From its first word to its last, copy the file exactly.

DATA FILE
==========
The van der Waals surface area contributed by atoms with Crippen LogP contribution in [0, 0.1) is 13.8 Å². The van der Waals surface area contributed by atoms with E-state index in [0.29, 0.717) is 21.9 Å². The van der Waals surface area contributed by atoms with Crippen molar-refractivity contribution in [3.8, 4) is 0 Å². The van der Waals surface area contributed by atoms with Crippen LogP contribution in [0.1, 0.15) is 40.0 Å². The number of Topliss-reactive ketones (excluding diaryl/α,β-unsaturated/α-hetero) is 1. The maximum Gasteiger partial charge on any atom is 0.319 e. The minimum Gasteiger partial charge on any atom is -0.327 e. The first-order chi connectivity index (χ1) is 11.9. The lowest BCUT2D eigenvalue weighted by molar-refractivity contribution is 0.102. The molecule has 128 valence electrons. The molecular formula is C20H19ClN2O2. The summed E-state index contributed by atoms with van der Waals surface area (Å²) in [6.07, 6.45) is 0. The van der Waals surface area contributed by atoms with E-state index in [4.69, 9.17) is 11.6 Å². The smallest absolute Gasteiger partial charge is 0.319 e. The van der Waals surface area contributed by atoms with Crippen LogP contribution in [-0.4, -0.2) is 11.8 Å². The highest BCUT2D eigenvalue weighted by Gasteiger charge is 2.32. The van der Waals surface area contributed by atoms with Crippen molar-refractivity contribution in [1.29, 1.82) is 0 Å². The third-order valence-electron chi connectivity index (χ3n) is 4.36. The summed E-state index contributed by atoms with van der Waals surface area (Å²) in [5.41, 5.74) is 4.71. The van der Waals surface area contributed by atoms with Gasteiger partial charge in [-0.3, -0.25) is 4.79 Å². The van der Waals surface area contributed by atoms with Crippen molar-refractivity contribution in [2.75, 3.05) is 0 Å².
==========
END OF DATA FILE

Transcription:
The van der Waals surface area contributed by atoms with Crippen LogP contribution in [0, 0.1) is 13.8 Å². The van der Waals surface area contributed by atoms with E-state index in [0.29, 0.717) is 21.9 Å². The van der Waals surface area contributed by atoms with Crippen molar-refractivity contribution in [3.8, 4) is 0 Å². The van der Waals surface area contributed by atoms with Crippen LogP contribution in [0.1, 0.15) is 40.0 Å². The number of Topliss-reactive ketones (excluding diaryl/α,β-unsaturated/α-hetero) is 1. The maximum Gasteiger partial charge on any atom is 0.319 e. The minimum Gasteiger partial charge on any atom is -0.327 e. The first-order chi connectivity index (χ1) is 11.9. The lowest BCUT2D eigenvalue weighted by molar-refractivity contribution is 0.102. The molecule has 128 valence electrons. The molecular formula is C20H19ClN2O2. The summed E-state index contributed by atoms with van der Waals surface area (Å²) in [6.07, 6.45) is 0. The van der Waals surface area contributed by atoms with E-state index in [4.69, 9.17) is 11.6 Å². The smallest absolute Gasteiger partial charge is 0.319 e. The van der Waals surface area contributed by atoms with Crippen LogP contribution in [-0.4, -0.2) is 11.8 Å². The highest BCUT2D eigenvalue weighted by Gasteiger charge is 2.32. The van der Waals surface area contributed by atoms with Crippen molar-refractivity contribution in [1.29, 1.82) is 0 Å². The third-order valence-electron chi connectivity index (χ3n) is 4.36. The summed E-state index contributed by atoms with van der Waals surface area (Å²) in [5.41, 5.74) is 4.71. The van der Waals surface area contributed by atoms with Gasteiger partial charge in [-0.3, -0.25) is 4.79 Å². The van der Waals surface area contributed by atoms with Crippen molar-refractivity contribution in [2.75, 3.05) is 0 Å².